Tuesday, January 10, 2017

Yearly Employment Law Check-Up

Elaina Smiley
412.456.2821
es@muslaw.com
Top Four Items to Review Now

The New Year is a good time for employers to review and update their employment practices. Proper policies and practices will reduce the risks of costly employment claims. Here are some items to review:

1. Review Job Duties for Salaried-Exempt Employees.

Although implementation of the revised Fair Labor Standards Act ("FLSA") regulations increasing the salary levels for exempt employees has been halted (for now), it is still a good idea to review the actual job duties performed by those classified as exempt from the payment of overtime. The FLSA contains a two-part test for an employee to be considered exempt, and employees must meet both tests: 1) payment of a fixed salary and 2) meeting the duties of one of the Department of Labor exemption categories. Misclassifying an employee as exempt when the employee should be paid overtime can be very costly. In cases involving FLSA violations, employees can get up to 3 years of back wages (overtime that was not paid) plus double damages and attorneys' fees.

2. Review Pay Practices for Hourly Employees.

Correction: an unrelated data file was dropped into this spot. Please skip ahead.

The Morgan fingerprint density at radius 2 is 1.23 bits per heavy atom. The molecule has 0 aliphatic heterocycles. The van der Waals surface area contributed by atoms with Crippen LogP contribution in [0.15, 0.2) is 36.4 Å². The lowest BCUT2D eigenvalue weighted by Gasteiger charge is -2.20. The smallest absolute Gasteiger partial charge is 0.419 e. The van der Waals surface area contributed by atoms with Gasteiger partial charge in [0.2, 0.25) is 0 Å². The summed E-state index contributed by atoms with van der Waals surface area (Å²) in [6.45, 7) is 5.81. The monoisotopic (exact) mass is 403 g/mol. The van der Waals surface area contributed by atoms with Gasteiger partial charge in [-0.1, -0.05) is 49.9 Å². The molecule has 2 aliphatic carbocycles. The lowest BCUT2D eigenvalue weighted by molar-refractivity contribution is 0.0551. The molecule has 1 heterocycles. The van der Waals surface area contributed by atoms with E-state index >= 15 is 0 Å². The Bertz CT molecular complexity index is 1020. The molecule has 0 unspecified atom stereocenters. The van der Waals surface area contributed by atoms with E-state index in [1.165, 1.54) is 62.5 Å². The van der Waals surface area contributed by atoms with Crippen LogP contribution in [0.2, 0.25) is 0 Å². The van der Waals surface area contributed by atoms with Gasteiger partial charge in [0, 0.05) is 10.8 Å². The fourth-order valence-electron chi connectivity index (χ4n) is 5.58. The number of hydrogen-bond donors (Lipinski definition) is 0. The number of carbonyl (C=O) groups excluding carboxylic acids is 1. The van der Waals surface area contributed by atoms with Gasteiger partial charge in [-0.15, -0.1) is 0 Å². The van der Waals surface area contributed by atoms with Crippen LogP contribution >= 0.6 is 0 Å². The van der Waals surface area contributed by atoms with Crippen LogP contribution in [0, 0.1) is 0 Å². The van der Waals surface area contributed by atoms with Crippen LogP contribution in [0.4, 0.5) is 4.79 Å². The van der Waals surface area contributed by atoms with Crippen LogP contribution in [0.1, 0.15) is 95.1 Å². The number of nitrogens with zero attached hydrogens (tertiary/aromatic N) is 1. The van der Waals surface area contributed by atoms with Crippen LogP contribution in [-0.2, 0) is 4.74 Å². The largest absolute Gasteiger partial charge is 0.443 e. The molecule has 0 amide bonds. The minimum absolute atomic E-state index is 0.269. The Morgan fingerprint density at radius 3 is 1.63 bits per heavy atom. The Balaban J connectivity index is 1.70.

Employers need to ensure that hourly employees are paid for all work time, which can include travel time, training, and short breaks. Furthermore, employers should be cautious when paying hourly employees bonuses. Certain bonus payments that are classified as non-discretionary must be considered in calculating an employee's overtime rate, and additional overtime payments need to be made for the period for which the bonus was applicable. "Comp time" is not permitted in lieu of paying hourly employees overtime for hours worked in excess of 40 per work week.

3. Review Policies and Procedures on Discrimination, Harassment, and Retaliation.

Every employer should publish and distribute policies forbidding all forms of harassment, discrimination, and retaliation against employees who report these issues. Harassment and discrimination should be barred not only based on sex, but other protected characteristics such as race, religion, age (40 and older), disability, sexual orientation, pregnancy, and national origin. The EEOC recently issued enforcement guidance that expands protection for employees against retaliation; therefore, policies should be reviewed for compliance.